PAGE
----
Replacing the 383 is a 440 bored .030-inch over, with a forged crank, "Six-Pack" pistons, and an Edelbrock camshaft, dual quad intake, 600 cfm carburetors and high-flow water pump. There's also an aluminum radiator and MSD ignition, and Hooker Super Comp headers flowing into a three-inch exhaust with a crossover and Flowmaster mufflers. The 440 is backed by a 727 with a shift kit and a 3,000 stall converter, with an 8 3/4-inch rear end with a 3.54-geared Sure Grip in back.
Chassis features include front disc brakes, a driveshaft loop, KYB shocks and heavy duty rear springs, plus BFG-shod Cragars. Inside, other than an aftermarket tach and a Grant steering wheel, the cabin is stock '68 Charger.
Jim says the Charger is still a thrill to drive every time-and it makes him feel 20 years old again when he does. He can set the carbs' progressive linkage to give 16 mpg on cruises, and he can drive it in 100-degree-plus weather with the coolant temperature not going over 180 degrees.
Who: Ron Wright
Where: Cazenovia, New York
What: '66 Dodge Coronet 500 hardtop
The Wright Way
Ron bought his Coronet new in March of 1966, ordering it with a 383 four-barrel, four-speed, a 3.23-geared Sure Grip and a Music Master AM radio. The dealer--Penn-York Valley Motors in Sayre, PA-- was hesitant to sell it without options like power steering or power brakes, because (as Ron says) he was concerned about future trade-in value. That's something Ron wasn't worried about then-or now.
It was his daily cruiser and sometimes drag racer through 1969, with a 4.10 rear end, Hemi rear leaf springs, "915" heads and a 440 intake manifold, a Racer Brown camshaft and Jardine 4-into-1 headers going on. In 1969, Ron got married, and parked the Coronet. During the '70s, he pulled the 383 out for a rebuild, but he didn't get to it for a long time. His plan was, once his kids were out of the house, he'd resume work on his '66 again.
Ron's twin sons (pictured with Ron, above) towed the B-Body to their buddy's place in 1993, and helped him refinish the Coronet's underbody and front end. A few years later, Ron took all the key engine parts to a local machine shop. The block was bored .030-inch over and decked .030-inch, the crank was turned .010-inch under, the heads were pocket-ported and hardened valve seats installed. Ron rebuilt the engine with Clevite bearings, TRW pistons, a Crane camshaft, Melling oil pump and Cloyes double timing chain. However, excessive valve lifter preload kept the engine from running once it started, and the project was again put on the back burner.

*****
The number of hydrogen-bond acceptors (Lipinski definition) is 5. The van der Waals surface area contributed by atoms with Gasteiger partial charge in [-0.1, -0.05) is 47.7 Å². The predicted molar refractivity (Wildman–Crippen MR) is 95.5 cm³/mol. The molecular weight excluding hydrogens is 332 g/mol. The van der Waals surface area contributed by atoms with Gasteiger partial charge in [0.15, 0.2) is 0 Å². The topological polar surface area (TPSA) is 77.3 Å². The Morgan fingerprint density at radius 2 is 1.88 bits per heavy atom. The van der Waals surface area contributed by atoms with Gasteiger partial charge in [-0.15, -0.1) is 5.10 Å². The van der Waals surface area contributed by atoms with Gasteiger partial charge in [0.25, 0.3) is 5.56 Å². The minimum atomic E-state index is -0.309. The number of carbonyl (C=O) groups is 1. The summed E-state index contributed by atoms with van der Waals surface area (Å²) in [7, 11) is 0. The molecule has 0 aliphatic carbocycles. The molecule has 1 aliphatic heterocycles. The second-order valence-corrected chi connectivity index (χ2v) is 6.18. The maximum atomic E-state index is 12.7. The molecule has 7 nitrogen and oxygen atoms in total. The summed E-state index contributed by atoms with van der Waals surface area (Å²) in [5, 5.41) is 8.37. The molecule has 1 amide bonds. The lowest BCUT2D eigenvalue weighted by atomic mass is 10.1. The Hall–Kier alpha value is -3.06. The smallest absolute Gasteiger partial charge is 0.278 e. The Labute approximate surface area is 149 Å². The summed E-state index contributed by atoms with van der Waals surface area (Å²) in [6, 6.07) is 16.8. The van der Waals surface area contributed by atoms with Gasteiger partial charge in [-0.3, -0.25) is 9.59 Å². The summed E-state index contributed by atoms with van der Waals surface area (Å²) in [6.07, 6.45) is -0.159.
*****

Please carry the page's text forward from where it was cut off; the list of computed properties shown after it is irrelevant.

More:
Finally, in 2007, Ron got going again on the Coronet, and-while he and his wife were on vacation-Ron's sons towed it to their buddy's place and did a week-long thrash that got the car finished, state-inspected and registered. Ron says that after neary 40 years, it felt great to drive the Coronet on the road again.
Who: Jim Ray
Where: Moparville, USA
What: '70 Plymouth Sport Satellite hardtop
Now A Superbird
Jim's B-Body wasn't one of the 1,920 factory built Superbirds, but that didn't stop him from creating one out of the Sport Satellite that he'd owned for a long time-and was in dire need of help.
Before the Ted Janak reproduction nose cone and wing went on, off came some very-rusted steel (both rear quarters, the trunk floor and extensions, outer wheel houses), replaced by reproduction parts. In fact, Jim did everything on it except the paint and vinyl top-he rebuilt the original 383 (now bored out .030-inch) with Edelbrock Performer RPM heads, a Hughes Engines roller camshaft, a ported and port-matched Six Barrel intake and 3x2-barrel carburetors, tti exhaust system, and much more. Jim thanks his wife and family, plus CBR Service, Springerville Auto Service, Valley Auto Parts, and Nick's Classic Parts for all their help and support.
Lest you think this is the only Mopar in the garage at Jim's place, think again. He and his family also have a Max Wedge-equipped '64 B-Body, a '70 Challenger, a '67 Coronet R/T and a '69 two-seater AMX.